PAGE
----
Incidents like the one above might lead to you being called a "Wassek" - a twit/idiot.

Being sent to the grocer to ask for a clean sugar sack meant only on thing, you were going to be cutting old clothes into 2" x  8" strips for yer mam to make a new Rag Rug to go in front of the fire (usually because we were expecting visitors and the current rag rug had too many burns on it from the open coal fire spitting hot cinders out and catching it alight). 

Also my Grandad used to say - "I takes two to have an argument, and when I have had a few, I can be both of them": "had a few" means a few pints of ale, down the pub. 

A common saying around Nottingham, when it is rather cold was - "It'a bit Derby Road", a local street name and rhymes with cold. 
A visit to the "Cavo" (Cavendish Picture House, St Ann's Well Road) on a Saturday morning (while yer mam went shopping) was referred to as "the sixpenny rush", as with sixpence you could get in, buy a tub of vanilla ice cream (with a small wooden spoon and and a box of watered down orange drink (with a straw in it).

 Sometimes you were given a Brooke Bond balloon or a cardboard mobile (a series of cut-outs that you joined with cotton or thin string and hung from the ceiling; it was supposed to twizzle round [rotate] in a light breeze).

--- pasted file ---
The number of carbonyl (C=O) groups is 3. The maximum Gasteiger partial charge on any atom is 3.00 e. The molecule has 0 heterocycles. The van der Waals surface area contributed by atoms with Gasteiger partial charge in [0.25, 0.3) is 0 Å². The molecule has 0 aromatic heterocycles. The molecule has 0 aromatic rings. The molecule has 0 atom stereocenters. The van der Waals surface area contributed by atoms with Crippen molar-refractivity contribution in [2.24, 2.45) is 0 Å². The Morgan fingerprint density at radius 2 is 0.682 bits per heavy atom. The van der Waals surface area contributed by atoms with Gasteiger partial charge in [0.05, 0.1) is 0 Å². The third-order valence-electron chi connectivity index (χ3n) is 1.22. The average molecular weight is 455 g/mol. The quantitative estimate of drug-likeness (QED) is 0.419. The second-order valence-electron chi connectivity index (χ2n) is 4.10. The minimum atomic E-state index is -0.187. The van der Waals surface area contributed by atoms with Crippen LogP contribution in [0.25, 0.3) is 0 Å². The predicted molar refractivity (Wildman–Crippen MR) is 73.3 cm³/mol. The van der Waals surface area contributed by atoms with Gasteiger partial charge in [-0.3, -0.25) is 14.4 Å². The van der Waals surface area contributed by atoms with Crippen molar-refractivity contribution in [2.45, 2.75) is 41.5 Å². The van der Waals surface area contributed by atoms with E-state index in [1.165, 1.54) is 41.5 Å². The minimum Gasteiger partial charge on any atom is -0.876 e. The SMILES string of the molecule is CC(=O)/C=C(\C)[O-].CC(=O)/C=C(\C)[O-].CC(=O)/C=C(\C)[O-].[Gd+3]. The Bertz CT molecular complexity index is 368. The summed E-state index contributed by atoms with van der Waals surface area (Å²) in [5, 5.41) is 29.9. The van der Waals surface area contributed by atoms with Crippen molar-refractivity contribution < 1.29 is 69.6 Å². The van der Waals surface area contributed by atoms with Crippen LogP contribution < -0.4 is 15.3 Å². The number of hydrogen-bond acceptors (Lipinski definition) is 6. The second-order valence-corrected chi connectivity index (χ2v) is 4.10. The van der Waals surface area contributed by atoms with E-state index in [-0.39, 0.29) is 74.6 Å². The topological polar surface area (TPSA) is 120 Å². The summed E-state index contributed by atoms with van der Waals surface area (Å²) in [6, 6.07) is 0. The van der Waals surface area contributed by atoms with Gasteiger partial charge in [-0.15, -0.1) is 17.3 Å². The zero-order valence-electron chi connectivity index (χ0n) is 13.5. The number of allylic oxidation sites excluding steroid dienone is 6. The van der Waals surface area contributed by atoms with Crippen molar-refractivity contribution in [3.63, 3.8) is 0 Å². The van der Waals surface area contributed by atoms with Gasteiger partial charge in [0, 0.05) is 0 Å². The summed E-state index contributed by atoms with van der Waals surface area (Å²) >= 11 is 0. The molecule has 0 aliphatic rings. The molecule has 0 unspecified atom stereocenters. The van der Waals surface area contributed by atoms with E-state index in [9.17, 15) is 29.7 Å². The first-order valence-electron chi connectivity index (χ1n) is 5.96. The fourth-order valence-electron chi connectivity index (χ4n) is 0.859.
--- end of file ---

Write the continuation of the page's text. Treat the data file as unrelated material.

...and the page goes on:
Some of the kids in our street would be fetched in and told to be quiet the day the Rent Man came round. 

On Saturday nights when my mam and dad went to the pub I would have to stay outside with me bottle of lemonade and a bag of Smith's crisps (the ones with the salt in a little blue bag). 
If you were heard poorly singing or whistling an irritating tune, you would be told "here's sixpence go and play in the next street"; meaning: go make that noise somewhere else. 

If people were telling you that they were not very well off (hardly enough money to make ends meet) they would often say that they "had not got two pennies to rub together".

One of my less well-off pals at school used to be told to "go throw stones at the trains"; steam trains shunted slowly past the bottom of his garden and if he threw stones at the engines the Fireman on the train would sometimes throw coal back, which he would then collect.  In the Nottingham area rubbish is refered to as "Rammel" this comes from the early days of surface mining where a layer of shale (its Latin name sounded like rammel) had to be removed and discarded to get at the coal seam. 

Two miners coming out of Clifton Pit coined a phrase that is still in use today - "It's a bit black over Bill's mother's". One of them looked into the distance (towards where the Prince of Wales Farm was situated, he [William] never stayed there but his mother did at odd times) and said in a poor version of a posh voice "look yonder at black clouds, for it tells of rain to come", whereupon his mate retorted: "yer daft bat, it's jus' a bit black ov'r Bill's muther's".